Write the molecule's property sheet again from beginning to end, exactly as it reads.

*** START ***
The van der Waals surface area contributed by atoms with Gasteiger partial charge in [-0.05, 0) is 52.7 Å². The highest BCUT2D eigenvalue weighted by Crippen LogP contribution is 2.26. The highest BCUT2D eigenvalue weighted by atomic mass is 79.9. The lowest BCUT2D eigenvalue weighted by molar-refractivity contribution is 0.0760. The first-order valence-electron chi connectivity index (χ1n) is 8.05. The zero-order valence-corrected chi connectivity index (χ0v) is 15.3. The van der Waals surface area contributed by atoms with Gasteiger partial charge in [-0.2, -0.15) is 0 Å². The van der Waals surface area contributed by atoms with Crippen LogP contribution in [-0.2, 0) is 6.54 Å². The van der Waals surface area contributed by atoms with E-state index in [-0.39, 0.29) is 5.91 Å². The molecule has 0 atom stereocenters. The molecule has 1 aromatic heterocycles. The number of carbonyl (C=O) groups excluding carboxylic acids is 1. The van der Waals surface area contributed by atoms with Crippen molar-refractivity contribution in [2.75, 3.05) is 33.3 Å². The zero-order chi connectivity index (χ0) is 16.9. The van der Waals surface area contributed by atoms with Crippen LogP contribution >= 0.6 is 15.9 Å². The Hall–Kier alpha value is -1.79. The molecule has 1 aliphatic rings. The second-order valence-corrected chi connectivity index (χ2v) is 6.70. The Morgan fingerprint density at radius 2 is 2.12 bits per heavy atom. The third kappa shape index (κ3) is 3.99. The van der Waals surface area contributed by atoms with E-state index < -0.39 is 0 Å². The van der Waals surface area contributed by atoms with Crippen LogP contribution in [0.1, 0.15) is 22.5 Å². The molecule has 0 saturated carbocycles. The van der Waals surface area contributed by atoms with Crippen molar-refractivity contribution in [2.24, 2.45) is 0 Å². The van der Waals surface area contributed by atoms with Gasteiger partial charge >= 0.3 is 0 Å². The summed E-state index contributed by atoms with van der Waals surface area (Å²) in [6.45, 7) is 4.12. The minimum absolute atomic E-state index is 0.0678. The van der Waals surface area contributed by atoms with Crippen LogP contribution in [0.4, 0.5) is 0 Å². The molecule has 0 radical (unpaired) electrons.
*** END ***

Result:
The van der Waals surface area contributed by atoms with Gasteiger partial charge in [-0.05, 0) is 52.7 Å². The highest BCUT2D eigenvalue weighted by Crippen LogP contribution is 2.26. The highest BCUT2D eigenvalue weighted by atomic mass is 79.9. The lowest BCUT2D eigenvalue weighted by molar-refractivity contribution is 0.0760. The first-order valence-electron chi connectivity index (χ1n) is 8.05. The zero-order valence-corrected chi connectivity index (χ0v) is 15.3. The van der Waals surface area contributed by atoms with Gasteiger partial charge in [-0.2, -0.15) is 0 Å². The van der Waals surface area contributed by atoms with Crippen LogP contribution in [-0.2, 0) is 6.54 Å². The van der Waals surface area contributed by atoms with E-state index in [-0.39, 0.29) is 5.91 Å². The molecule has 0 atom stereocenters. The molecule has 1 aromatic heterocycles. The number of carbonyl (C=O) groups excluding carboxylic acids is 1. The van der Waals surface area contributed by atoms with Crippen molar-refractivity contribution in [2.75, 3.05) is 33.3 Å². The zero-order chi connectivity index (χ0) is 16.9. The van der Waals surface area contributed by atoms with Crippen LogP contribution >= 0.6 is 15.9 Å². The Hall–Kier alpha value is -1.79. The molecule has 1 aliphatic rings. The second-order valence-corrected chi connectivity index (χ2v) is 6.70. The Morgan fingerprint density at radius 2 is 2.12 bits per heavy atom. The third kappa shape index (κ3) is 3.99. The van der Waals surface area contributed by atoms with E-state index < -0.39 is 0 Å². The van der Waals surface area contributed by atoms with Crippen LogP contribution in [0.1, 0.15) is 22.5 Å². The molecule has 0 saturated carbocycles. The van der Waals surface area contributed by atoms with Crippen molar-refractivity contribution in [2.24, 2.45) is 0 Å². The van der Waals surface area contributed by atoms with Gasteiger partial charge >= 0.3 is 0 Å². The summed E-state index contributed by atoms with van der Waals surface area (Å²) in [6.45, 7) is 4.12. The minimum absolute atomic E-state index is 0.0678. The van der Waals surface area contributed by atoms with Crippen LogP contribution in [0.4, 0.5) is 0 Å². The molecule has 0 radical (unpaired) electrons.